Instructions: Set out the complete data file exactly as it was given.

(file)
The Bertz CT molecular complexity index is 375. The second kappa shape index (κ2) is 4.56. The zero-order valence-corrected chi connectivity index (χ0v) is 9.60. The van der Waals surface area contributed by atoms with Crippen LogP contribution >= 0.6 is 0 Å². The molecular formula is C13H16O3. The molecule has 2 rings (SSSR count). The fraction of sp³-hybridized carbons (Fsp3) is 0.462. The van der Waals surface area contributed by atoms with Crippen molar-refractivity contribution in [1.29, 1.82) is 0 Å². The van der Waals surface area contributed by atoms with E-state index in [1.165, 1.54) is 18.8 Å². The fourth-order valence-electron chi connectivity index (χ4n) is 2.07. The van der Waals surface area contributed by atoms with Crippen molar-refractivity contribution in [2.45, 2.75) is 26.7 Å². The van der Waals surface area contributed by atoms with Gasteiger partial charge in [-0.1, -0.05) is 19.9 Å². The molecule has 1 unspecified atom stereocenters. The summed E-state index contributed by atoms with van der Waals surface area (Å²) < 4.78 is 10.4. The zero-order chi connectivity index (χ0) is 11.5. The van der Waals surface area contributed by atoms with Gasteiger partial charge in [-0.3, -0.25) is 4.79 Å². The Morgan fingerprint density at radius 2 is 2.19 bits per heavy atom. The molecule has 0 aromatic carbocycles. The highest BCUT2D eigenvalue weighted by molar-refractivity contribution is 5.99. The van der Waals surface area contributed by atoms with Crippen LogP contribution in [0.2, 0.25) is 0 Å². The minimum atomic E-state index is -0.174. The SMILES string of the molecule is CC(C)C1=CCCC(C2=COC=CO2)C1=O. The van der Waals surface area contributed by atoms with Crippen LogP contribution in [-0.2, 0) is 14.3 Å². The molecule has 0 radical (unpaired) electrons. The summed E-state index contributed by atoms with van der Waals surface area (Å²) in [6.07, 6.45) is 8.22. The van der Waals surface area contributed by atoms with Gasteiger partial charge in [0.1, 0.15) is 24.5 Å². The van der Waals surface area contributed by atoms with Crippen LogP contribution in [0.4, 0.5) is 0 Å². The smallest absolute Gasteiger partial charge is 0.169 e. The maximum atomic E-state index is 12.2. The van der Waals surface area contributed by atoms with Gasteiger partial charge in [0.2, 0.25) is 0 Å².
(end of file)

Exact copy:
The Bertz CT molecular complexity index is 375. The second kappa shape index (κ2) is 4.56. The zero-order valence-corrected chi connectivity index (χ0v) is 9.60. The van der Waals surface area contributed by atoms with Crippen LogP contribution >= 0.6 is 0 Å². The molecular formula is C13H16O3. The molecule has 2 rings (SSSR count). The fraction of sp³-hybridized carbons (Fsp3) is 0.462. The van der Waals surface area contributed by atoms with Crippen molar-refractivity contribution in [1.29, 1.82) is 0 Å². The van der Waals surface area contributed by atoms with E-state index in [1.165, 1.54) is 18.8 Å². The fourth-order valence-electron chi connectivity index (χ4n) is 2.07. The van der Waals surface area contributed by atoms with Crippen molar-refractivity contribution in [2.45, 2.75) is 26.7 Å². The van der Waals surface area contributed by atoms with Gasteiger partial charge in [-0.1, -0.05) is 19.9 Å². The molecule has 1 unspecified atom stereocenters. The summed E-state index contributed by atoms with van der Waals surface area (Å²) < 4.78 is 10.4. The zero-order chi connectivity index (χ0) is 11.5. The van der Waals surface area contributed by atoms with Gasteiger partial charge in [-0.3, -0.25) is 4.79 Å². The Morgan fingerprint density at radius 2 is 2.19 bits per heavy atom. The molecule has 0 aromatic carbocycles. The highest BCUT2D eigenvalue weighted by molar-refractivity contribution is 5.99. The van der Waals surface area contributed by atoms with Crippen LogP contribution in [0.2, 0.25) is 0 Å². The minimum atomic E-state index is -0.174. The SMILES string of the molecule is CC(C)C1=CCCC(C2=COC=CO2)C1=O. The van der Waals surface area contributed by atoms with Crippen LogP contribution in [-0.2, 0) is 14.3 Å². The molecule has 0 radical (unpaired) electrons. The summed E-state index contributed by atoms with van der Waals surface area (Å²) in [6.07, 6.45) is 8.22. The van der Waals surface area contributed by atoms with Gasteiger partial charge in [0.1, 0.15) is 24.5 Å². The van der Waals surface area contributed by atoms with Crippen LogP contribution in [0.4, 0.5) is 0 Å². The smallest absolute Gasteiger partial charge is 0.169 e. The maximum atomic E-state index is 12.2. The van der Waals surface area contributed by atoms with Gasteiger partial charge in [0.2, 0.25) is 0 Å².